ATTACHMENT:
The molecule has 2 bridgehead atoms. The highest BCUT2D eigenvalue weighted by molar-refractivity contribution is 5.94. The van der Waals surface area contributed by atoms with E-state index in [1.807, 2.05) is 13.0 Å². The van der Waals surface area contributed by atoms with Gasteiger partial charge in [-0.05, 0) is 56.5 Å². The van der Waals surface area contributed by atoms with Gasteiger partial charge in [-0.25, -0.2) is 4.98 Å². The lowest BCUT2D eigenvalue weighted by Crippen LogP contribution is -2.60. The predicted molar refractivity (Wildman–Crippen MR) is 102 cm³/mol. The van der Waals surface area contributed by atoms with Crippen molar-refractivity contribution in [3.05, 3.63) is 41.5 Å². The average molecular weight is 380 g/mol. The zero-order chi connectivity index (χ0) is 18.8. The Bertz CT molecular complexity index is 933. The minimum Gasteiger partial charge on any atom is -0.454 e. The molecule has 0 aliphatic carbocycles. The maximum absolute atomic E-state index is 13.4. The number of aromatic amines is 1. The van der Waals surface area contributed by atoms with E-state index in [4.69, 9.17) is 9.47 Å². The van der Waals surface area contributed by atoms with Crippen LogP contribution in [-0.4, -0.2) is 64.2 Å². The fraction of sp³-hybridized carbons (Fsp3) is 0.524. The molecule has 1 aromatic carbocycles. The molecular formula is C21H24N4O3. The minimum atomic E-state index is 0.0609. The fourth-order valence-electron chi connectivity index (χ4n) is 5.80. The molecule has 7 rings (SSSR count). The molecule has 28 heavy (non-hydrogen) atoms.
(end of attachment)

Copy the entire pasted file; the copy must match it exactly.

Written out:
The molecule has 2 bridgehead atoms. The highest BCUT2D eigenvalue weighted by molar-refractivity contribution is 5.94. The van der Waals surface area contributed by atoms with E-state index in [1.807, 2.05) is 13.0 Å². The van der Waals surface area contributed by atoms with Gasteiger partial charge in [-0.05, 0) is 56.5 Å². The van der Waals surface area contributed by atoms with Gasteiger partial charge in [-0.25, -0.2) is 4.98 Å². The lowest BCUT2D eigenvalue weighted by Crippen LogP contribution is -2.60. The predicted molar refractivity (Wildman–Crippen MR) is 102 cm³/mol. The van der Waals surface area contributed by atoms with Crippen molar-refractivity contribution in [3.05, 3.63) is 41.5 Å². The average molecular weight is 380 g/mol. The zero-order chi connectivity index (χ0) is 18.8. The Bertz CT molecular complexity index is 933. The minimum Gasteiger partial charge on any atom is -0.454 e. The molecule has 0 aliphatic carbocycles. The maximum absolute atomic E-state index is 13.4. The number of aromatic amines is 1. The van der Waals surface area contributed by atoms with E-state index in [4.69, 9.17) is 9.47 Å². The van der Waals surface area contributed by atoms with Crippen LogP contribution in [-0.4, -0.2) is 64.2 Å². The fraction of sp³-hybridized carbons (Fsp3) is 0.524. The molecule has 1 aromatic carbocycles. The molecular formula is C21H24N4O3. The minimum atomic E-state index is 0.0609. The fourth-order valence-electron chi connectivity index (χ4n) is 5.80. The molecule has 7 rings (SSSR count). The molecule has 28 heavy (non-hydrogen) atoms.